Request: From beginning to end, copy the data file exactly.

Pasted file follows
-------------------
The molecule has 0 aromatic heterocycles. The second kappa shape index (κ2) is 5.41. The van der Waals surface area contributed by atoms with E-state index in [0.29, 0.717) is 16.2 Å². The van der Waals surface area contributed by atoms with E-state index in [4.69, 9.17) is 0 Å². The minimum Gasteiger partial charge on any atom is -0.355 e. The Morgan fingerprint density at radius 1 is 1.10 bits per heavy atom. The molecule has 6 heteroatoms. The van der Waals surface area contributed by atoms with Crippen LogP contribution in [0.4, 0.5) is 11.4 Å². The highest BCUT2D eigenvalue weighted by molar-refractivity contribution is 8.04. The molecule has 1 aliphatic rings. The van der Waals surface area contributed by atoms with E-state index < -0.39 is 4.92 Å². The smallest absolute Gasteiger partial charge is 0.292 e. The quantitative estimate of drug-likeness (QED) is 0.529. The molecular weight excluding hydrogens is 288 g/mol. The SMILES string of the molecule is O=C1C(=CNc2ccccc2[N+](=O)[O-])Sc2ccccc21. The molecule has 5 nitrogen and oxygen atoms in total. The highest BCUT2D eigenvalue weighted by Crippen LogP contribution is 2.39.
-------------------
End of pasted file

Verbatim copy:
The molecule has 0 aromatic heterocycles. The second kappa shape index (κ2) is 5.41. The van der Waals surface area contributed by atoms with E-state index in [0.29, 0.717) is 16.2 Å². The van der Waals surface area contributed by atoms with E-state index in [4.69, 9.17) is 0 Å². The minimum Gasteiger partial charge on any atom is -0.355 e. The Morgan fingerprint density at radius 1 is 1.10 bits per heavy atom. The molecule has 6 heteroatoms. The van der Waals surface area contributed by atoms with Crippen LogP contribution in [0.4, 0.5) is 11.4 Å². The highest BCUT2D eigenvalue weighted by molar-refractivity contribution is 8.04. The molecule has 1 aliphatic rings. The van der Waals surface area contributed by atoms with E-state index < -0.39 is 4.92 Å². The smallest absolute Gasteiger partial charge is 0.292 e. The quantitative estimate of drug-likeness (QED) is 0.529. The molecular weight excluding hydrogens is 288 g/mol. The SMILES string of the molecule is O=C1C(=CNc2ccccc2[N+](=O)[O-])Sc2ccccc21. The molecule has 5 nitrogen and oxygen atoms in total. The highest BCUT2D eigenvalue weighted by Crippen LogP contribution is 2.39.